THE temporary closure of the children’s unit at St John’s Hospital in Livingston should be a matter that concerns all of us.
Whether you live in the west of Edinburgh or West Lothian, or indeed, whether you have children, is irrelevant. This closure goes to the heart of the debate about the reality of NHS care in the 21st century and what kind of health service we are prepared to fund.
To recap, NHS Lothian has opted to close the paediatric service for six weeks this summer as a result of staff shortages. Holidays, maternity leave and sickness have combined to leave staffing at an “unsafe” level. Inpatients will instead be treated in Edinburgh.
Such problems can occur, but the difference in this case is two-fold. Firstly, a similar closure happened in 2012. And secondly, the Scottish Government Health Secretary Shona Robison has refused to give a guarantee that the same issue won’t arise in 2016.
The 2012 closure should have given NHS Lothian three years to learn the lessons. The public has been told that skilled staff are “hard to come by”, and the problem is not specific to St John’s or Scotland, but an international issue.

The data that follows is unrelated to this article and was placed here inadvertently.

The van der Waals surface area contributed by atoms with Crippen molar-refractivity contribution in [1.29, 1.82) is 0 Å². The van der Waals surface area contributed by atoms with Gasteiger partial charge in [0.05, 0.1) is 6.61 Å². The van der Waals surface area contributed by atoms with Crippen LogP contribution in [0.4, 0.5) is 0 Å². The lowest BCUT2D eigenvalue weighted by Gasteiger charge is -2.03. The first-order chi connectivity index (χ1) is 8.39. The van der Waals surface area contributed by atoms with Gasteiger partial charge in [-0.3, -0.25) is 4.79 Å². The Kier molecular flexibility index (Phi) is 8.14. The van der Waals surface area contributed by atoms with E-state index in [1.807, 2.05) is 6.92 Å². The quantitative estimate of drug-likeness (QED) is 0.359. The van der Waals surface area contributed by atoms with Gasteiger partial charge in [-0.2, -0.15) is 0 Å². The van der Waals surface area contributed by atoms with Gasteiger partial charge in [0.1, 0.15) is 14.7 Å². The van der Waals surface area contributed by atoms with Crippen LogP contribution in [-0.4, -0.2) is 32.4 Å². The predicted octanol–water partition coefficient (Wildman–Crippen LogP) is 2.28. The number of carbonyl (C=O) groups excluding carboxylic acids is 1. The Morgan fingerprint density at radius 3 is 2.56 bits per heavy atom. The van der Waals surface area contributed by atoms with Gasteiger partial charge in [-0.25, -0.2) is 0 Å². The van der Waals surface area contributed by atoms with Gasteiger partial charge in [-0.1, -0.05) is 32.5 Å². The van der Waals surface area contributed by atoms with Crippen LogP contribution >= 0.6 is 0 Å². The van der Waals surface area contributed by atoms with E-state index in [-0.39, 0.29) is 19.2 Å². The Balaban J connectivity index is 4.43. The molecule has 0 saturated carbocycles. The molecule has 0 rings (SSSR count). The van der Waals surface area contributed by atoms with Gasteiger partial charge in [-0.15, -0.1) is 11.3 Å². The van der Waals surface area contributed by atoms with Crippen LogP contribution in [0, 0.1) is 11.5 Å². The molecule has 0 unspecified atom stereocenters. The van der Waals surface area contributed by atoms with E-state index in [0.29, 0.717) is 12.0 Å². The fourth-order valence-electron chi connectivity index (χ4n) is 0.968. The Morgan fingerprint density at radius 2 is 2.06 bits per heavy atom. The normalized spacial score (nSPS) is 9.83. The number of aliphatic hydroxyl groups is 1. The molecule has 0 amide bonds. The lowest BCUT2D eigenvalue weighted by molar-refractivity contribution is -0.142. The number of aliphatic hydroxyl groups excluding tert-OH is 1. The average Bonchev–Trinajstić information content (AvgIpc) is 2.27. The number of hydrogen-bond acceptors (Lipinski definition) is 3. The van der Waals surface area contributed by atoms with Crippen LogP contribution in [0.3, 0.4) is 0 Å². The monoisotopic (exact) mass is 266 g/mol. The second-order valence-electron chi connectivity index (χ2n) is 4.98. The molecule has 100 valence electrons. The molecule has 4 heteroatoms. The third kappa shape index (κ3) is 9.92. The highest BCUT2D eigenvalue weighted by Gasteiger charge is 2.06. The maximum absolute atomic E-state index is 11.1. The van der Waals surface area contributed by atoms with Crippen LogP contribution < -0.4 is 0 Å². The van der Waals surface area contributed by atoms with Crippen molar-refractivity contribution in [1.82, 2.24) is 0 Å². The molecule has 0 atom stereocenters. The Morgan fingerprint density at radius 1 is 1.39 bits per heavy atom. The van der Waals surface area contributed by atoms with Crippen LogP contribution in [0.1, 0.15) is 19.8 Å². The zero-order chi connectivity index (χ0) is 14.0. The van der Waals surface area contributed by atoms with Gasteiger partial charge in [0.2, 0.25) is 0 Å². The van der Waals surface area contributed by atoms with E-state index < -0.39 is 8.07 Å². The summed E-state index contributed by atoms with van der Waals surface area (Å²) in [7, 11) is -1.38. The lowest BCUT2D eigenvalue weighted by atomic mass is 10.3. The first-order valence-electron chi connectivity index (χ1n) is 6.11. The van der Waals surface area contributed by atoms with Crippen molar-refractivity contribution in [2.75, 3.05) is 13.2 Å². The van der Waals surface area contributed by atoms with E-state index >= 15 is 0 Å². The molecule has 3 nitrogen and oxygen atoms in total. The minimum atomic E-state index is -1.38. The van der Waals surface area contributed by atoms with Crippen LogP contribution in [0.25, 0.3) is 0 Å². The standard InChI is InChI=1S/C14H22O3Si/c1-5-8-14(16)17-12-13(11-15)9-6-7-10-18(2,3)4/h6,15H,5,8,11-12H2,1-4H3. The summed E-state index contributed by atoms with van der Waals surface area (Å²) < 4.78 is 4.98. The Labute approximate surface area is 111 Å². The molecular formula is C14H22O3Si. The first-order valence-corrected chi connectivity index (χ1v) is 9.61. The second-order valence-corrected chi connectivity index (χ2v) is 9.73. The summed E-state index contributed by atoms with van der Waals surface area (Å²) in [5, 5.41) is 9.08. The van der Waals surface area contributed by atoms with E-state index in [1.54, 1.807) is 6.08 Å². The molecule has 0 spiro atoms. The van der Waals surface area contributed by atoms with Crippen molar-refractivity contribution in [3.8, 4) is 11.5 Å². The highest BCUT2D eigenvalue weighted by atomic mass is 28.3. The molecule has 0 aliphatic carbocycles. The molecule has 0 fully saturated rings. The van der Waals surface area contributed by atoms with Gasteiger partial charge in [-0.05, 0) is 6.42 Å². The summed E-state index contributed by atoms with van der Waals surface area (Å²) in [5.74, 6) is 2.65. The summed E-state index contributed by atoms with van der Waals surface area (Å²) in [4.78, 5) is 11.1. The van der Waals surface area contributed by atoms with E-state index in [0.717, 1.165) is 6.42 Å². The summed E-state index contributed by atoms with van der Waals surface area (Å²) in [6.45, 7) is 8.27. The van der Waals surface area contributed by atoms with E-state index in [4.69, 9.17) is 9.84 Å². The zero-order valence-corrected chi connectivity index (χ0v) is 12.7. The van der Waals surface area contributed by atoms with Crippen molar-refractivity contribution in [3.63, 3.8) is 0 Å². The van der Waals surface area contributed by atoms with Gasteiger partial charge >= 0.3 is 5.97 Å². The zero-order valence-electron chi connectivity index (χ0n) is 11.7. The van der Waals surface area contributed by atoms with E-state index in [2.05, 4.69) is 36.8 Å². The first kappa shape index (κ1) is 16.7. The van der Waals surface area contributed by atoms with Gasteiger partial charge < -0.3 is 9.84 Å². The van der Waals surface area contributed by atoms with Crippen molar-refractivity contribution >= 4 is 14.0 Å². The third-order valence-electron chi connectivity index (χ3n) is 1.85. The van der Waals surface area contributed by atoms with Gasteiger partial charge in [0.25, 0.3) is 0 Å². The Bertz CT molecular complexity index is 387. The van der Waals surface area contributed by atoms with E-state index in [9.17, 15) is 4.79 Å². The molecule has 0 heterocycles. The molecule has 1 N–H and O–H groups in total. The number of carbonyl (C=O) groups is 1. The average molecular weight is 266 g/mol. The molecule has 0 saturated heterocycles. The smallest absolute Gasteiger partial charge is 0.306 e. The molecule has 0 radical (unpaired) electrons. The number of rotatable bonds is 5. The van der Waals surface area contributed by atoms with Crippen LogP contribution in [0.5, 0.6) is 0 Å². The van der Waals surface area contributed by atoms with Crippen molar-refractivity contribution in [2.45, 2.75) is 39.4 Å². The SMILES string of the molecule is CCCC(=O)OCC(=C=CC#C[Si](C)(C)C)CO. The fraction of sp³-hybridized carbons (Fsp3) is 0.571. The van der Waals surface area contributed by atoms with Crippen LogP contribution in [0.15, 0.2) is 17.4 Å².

Health is a devolved issue. The Scottish Government has control over policy and spending. It has been warned about the shortage. And yet here we are again.
Blaming the international staffing situation is convenient. If this had been a reserved issue the blame would have been placed at the door or Westminster.
We have control and there are measures we can take to ensure this doesn’t happen again.
Worringly, Ms Robison doesn’t feel as though she can give a public commitment to this, even in the face of a 5500-signature petition from locals.
Elsewhere, A&E waiting times, cancer waiting times, bed blocking and cancelled operations continue to be a problem in many parts of Scotland. What kind of health service are we prepared to accept when there really is no-one else to point the finger at?